Survey Says: Clients Love Connected Care. But Do Veterinarians?

Clients love telehealth/connected care. But do veterinarians? And what about the impact on pet health and welfare? From international research, answers are trickling in.

For veterinary practices, a key question is
how to charge for virtual care.

by Constance Hardesty, MSc

Does telehealth, or connected care, improve veterinarian-client communication? How satisfied are clients with remote consults? How often do veterinarians agree with telehealth recommendations? And what about the veterinarian-client-patient relationship (VCPR)?

These kinds of questions will influence the future of virtual care, including telehealth and telemedicine. And researchers are beginning to supply some answers.

“In the research I’ve been involved with, people who have pets are open to alternative technology,” said Lori Kogan, PhD, professor of clinical sciences for the College of Veterinary Medicine and Biomedical Sciences at Colorado State University.

Kogan has authored, coauthored, or reviewed several studies that assess clients’ and veterinarians’ experiences and reactions to telehealth and telemedicine.

One study examined veterinarians’ perceptions of clients who conduct their own research on the internet. Most of the veterinarians, who practice in the United Kingdom, said their clients do search the internet for pet health information but feel they often don’t understand the information they find.

A separate project gathered feedback from clients who used a commercial telehealth platform staffed by experts. Researchers discovered that about 60% of clients who used the service were advised to follow up with their own veterinarians. Of that number, about 70% complied. The researchers suggested this indicates that clients use connected care to augment rather than replace the VCPR. These findings support Kogan’s earlier research that found clients report using the internet to supplement information they receive from their veterinarian, rather than replace it.

Interestingly, most clients who followed up with their veterinarians said their veterinarians agreed with the expert recommendations provided by the telehealth service.

A third study assessed clients’ responses to using telemedicine for postsurgical rechecks. This project, based in a tele-savvy practice in California, involved assigning clients to videoconferencing or in-person appointments for rechecks following their pets’ elective sterilization surgeries. Clients using telemedicine felt just as positive about their experience as did clients whose rechecks were performed in person. This finding supported the researchers’ hypothesis that telemedicine will find ready acceptance.

Though based on small samples and limited in scope, these three studies offer a snapshot of clients’ and veterinarians’ views of specific types of virtual care. Space constraints allow only brief overviews of the studies here. To access the full reports, see the Resources box below.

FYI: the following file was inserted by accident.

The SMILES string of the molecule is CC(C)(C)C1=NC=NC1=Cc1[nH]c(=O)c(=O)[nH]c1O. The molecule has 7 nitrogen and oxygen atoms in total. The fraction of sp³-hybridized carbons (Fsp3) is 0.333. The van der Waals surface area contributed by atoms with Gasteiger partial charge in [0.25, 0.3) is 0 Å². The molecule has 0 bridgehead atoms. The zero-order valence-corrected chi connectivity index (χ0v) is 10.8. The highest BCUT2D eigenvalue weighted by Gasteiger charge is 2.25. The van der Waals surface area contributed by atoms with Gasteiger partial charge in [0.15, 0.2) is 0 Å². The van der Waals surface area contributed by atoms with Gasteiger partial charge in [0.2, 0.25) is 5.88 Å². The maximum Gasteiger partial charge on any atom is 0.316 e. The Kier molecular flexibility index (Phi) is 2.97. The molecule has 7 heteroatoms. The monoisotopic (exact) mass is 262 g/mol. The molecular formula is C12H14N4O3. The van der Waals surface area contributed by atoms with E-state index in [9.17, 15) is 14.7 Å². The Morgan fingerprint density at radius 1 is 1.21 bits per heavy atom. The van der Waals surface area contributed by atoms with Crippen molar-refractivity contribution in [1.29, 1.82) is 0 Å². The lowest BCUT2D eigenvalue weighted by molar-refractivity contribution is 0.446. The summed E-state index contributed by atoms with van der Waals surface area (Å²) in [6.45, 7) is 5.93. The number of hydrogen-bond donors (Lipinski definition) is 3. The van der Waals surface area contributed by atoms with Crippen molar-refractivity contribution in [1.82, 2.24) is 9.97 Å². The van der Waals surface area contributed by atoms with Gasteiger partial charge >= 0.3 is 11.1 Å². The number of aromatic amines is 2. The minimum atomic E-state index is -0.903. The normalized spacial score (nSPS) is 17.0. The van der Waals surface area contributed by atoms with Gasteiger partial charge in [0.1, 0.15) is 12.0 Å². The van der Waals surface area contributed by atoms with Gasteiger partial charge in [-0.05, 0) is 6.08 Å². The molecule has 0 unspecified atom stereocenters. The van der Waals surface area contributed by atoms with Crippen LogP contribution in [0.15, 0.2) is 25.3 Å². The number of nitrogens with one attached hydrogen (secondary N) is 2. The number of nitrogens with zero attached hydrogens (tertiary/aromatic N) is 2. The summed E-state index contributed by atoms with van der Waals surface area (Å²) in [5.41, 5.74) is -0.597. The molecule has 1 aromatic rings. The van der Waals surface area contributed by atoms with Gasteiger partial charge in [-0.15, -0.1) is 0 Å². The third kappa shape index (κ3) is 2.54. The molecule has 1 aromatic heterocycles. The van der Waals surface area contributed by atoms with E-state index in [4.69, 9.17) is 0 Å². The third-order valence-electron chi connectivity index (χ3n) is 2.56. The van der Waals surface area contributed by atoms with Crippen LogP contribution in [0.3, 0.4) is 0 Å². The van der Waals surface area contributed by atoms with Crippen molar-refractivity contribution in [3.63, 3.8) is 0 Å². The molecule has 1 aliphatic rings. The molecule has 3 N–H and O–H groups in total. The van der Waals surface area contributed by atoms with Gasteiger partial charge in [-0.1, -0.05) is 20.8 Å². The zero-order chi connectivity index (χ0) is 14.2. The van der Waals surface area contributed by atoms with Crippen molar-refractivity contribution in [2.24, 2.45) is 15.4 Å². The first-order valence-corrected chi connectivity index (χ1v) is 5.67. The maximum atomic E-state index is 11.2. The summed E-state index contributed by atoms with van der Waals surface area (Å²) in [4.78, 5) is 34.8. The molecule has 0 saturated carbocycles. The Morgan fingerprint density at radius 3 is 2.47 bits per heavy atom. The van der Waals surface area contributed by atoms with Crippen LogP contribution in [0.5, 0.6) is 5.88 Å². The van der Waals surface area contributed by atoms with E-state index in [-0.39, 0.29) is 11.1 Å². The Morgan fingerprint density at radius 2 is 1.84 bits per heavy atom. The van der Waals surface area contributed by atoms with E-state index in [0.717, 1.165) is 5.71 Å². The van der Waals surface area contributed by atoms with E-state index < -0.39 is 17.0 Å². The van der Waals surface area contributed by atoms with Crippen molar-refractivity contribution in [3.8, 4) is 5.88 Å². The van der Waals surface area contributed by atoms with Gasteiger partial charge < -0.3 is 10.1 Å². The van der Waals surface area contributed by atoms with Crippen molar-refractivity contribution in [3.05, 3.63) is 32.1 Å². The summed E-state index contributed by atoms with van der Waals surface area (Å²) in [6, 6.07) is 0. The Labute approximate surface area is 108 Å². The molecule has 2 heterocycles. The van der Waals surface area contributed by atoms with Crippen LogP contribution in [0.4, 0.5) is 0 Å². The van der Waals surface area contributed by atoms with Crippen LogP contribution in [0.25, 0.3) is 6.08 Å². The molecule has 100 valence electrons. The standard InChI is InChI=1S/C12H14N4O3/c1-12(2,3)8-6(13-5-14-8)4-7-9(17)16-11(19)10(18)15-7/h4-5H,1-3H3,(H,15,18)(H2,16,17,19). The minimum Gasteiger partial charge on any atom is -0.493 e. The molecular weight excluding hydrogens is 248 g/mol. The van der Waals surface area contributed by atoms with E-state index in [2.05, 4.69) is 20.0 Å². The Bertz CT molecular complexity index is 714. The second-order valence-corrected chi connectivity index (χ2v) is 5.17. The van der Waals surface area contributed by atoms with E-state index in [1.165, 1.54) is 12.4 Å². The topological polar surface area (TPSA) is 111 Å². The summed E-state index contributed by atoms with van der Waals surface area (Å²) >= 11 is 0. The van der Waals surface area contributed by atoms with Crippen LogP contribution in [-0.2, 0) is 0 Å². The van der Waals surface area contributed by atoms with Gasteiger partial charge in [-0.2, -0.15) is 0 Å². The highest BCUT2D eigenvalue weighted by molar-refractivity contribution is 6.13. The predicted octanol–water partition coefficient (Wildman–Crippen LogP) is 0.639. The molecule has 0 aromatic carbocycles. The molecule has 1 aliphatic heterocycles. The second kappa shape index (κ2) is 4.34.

More research in animal welfare and financial management could be beneficial, Kogan said.

Research focused on animal welfare could provide solid evidence of whether or to what extent virtual care alleviates anxiety, fear, and stress associated with veterinary appointments. It could also establish how much connected care services (such as videoconferencing, texting, and telemonitoring) improve pet health by boosting compliance, especially in managing chronic illnesses.

For veterinary practices, a key question is how to charge for virtual care. “Preliminary research shows people are willing to pay for these services,” Kogan said. “So the next area I will be studying is how to make this doable for veterinarians.” Currently, she is helping to coordinate a pilot project that will assess payment models.

One possibility is a fee-based consultation to advise clients whether to bring their pet into the practice. Clients who are concerned about their pets’ health may be willing to pay to avoid the stress and inconvenience of an in-person appointment that turns out to be unnecessary.

There’s no doubt that the trend for tele-nearly-everything is rising with each generation, and that aging millennials, followed by Generation Z, will continue to drive that trend.

But consider this: 96% of all Americans have phones that can accept texts, and 86% of people under the age of 65 use phones that can also handle apps, including streaming video and telemonitoring. (For details, see the January 2020 issue of Trends.)

“People want to provide great care for their pets, and telemedicine can help them do it,” Kogan said. “The more we embrace that, the more we can do for pets’ welfare and the human-animal bond. I see so much potential in our ability to support people and pets.”


This article briefly summarized three samples of current research into how telehealth and telemedicine affect pet health and the veterinarian-client-patient relationship. The studies were chosen because they are recent, reflect different types of virtual care, and present both client and veterinarian perspectives.

Bishop, Greg T., Brian A. Evans, Krystal L. Kyle, and Lori R. Kogan. 2018. “Owner Satisfaction with Use of Videoconferencing for Recheck Examinations Following Routine Surgical Sterilization in Dogs.” JAVMA 253, no. 9 (November 1): 1151–1157.

Kogan, Lori R., James A. Oxley, Peter Hellyer, and Regina Schoenfeld-Tacher. 2017. “United Kingdom Veterinarians’ Perceptions of Clients’ Internet Use and the Perceived Impact on the Client-Vet Relationship.” Frontiers in Veterinary Science, October 19, 2017.

Roca, Rodrigo Y., and Robert J. McCarthy. 2019. “Impact of Telemedicine on the Traditional Veterinarian-Client-Patient Relationship.” Topics in Companion Animal Medicine 37 (December).


Constance Hardesty, MSc, writes on veterinary technology and trends.


Photo credits: © Productions



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